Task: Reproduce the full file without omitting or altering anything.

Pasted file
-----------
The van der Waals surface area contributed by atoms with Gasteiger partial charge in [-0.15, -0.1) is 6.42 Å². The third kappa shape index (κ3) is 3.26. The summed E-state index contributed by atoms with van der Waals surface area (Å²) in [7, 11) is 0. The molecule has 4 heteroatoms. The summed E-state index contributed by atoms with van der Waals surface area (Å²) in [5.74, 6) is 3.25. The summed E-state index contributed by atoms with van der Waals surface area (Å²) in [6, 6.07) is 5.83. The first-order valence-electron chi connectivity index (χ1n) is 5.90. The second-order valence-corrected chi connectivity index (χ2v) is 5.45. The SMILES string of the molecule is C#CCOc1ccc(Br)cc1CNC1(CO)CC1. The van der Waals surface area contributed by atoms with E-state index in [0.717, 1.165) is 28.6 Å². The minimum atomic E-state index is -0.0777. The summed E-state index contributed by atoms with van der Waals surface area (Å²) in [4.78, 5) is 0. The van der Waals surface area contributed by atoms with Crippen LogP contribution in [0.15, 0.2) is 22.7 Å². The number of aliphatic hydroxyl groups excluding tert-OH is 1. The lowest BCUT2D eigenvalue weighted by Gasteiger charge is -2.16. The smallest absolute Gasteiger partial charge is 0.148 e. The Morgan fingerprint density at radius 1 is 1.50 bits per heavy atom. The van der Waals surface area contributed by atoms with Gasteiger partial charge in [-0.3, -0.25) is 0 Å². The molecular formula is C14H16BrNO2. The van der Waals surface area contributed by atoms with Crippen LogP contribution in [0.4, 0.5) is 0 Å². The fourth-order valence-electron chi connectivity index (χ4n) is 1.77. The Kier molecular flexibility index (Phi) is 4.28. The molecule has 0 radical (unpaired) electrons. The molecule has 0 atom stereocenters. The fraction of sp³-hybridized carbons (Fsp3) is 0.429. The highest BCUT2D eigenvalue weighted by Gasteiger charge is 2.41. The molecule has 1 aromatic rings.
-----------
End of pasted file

The van der Waals surface area contributed by atoms with Gasteiger partial charge in [-0.15, -0.1) is 6.42 Å². The third kappa shape index (κ3) is 3.26. The summed E-state index contributed by atoms with van der Waals surface area (Å²) in [7, 11) is 0. The molecule has 4 heteroatoms. The summed E-state index contributed by atoms with van der Waals surface area (Å²) in [5.74, 6) is 3.25. The summed E-state index contributed by atoms with van der Waals surface area (Å²) in [6, 6.07) is 5.83. The first-order valence-electron chi connectivity index (χ1n) is 5.90. The second-order valence-corrected chi connectivity index (χ2v) is 5.45. The SMILES string of the molecule is C#CCOc1ccc(Br)cc1CNC1(CO)CC1. The van der Waals surface area contributed by atoms with E-state index in [0.717, 1.165) is 28.6 Å². The minimum atomic E-state index is -0.0777. The summed E-state index contributed by atoms with van der Waals surface area (Å²) in [4.78, 5) is 0. The van der Waals surface area contributed by atoms with Crippen LogP contribution in [0.15, 0.2) is 22.7 Å². The number of aliphatic hydroxyl groups excluding tert-OH is 1. The lowest BCUT2D eigenvalue weighted by Gasteiger charge is -2.16. The smallest absolute Gasteiger partial charge is 0.148 e. The Morgan fingerprint density at radius 1 is 1.50 bits per heavy atom. The van der Waals surface area contributed by atoms with Gasteiger partial charge in [-0.3, -0.25) is 0 Å². The molecular formula is C14H16BrNO2. The van der Waals surface area contributed by atoms with Crippen LogP contribution in [0.4, 0.5) is 0 Å². The fourth-order valence-electron chi connectivity index (χ4n) is 1.77. The Kier molecular flexibility index (Phi) is 4.28. The molecule has 0 radical (unpaired) electrons. The molecule has 0 atom stereocenters. The fraction of sp³-hybridized carbons (Fsp3) is 0.429. The highest BCUT2D eigenvalue weighted by Gasteiger charge is 2.41. The molecule has 1 aromatic rings.